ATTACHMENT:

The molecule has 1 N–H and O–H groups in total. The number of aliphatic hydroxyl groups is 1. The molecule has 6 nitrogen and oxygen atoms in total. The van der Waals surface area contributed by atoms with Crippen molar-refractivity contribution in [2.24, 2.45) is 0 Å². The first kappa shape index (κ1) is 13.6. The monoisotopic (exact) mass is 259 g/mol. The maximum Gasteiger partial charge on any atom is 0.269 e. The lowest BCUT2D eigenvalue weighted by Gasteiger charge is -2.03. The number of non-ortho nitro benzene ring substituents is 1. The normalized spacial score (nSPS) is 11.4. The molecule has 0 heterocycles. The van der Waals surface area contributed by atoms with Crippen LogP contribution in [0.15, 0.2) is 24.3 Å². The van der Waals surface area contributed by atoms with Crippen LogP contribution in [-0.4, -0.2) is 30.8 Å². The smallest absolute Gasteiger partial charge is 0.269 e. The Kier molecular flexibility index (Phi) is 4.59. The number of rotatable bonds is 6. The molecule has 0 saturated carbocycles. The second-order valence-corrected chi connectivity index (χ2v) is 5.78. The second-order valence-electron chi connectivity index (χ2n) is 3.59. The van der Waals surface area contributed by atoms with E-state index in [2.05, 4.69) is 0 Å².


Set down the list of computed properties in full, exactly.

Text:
The molecule has 1 N–H and O–H groups in total. The number of aliphatic hydroxyl groups is 1. The molecule has 6 nitrogen and oxygen atoms in total. The van der Waals surface area contributed by atoms with Crippen molar-refractivity contribution in [2.24, 2.45) is 0 Å². The first kappa shape index (κ1) is 13.6. The monoisotopic (exact) mass is 259 g/mol. The maximum Gasteiger partial charge on any atom is 0.269 e. The lowest BCUT2D eigenvalue weighted by Gasteiger charge is -2.03. The number of non-ortho nitro benzene ring substituents is 1. The normalized spacial score (nSPS) is 11.4. The molecule has 0 heterocycles. The van der Waals surface area contributed by atoms with Crippen LogP contribution in [0.15, 0.2) is 24.3 Å². The van der Waals surface area contributed by atoms with Crippen LogP contribution in [-0.4, -0.2) is 30.8 Å². The smallest absolute Gasteiger partial charge is 0.269 e. The Kier molecular flexibility index (Phi) is 4.59. The number of rotatable bonds is 6. The molecule has 0 saturated carbocycles. The second-order valence-corrected chi connectivity index (χ2v) is 5.78. The second-order valence-electron chi connectivity index (χ2n) is 3.59. The van der Waals surface area contributed by atoms with E-state index in [2.05, 4.69) is 0 Å².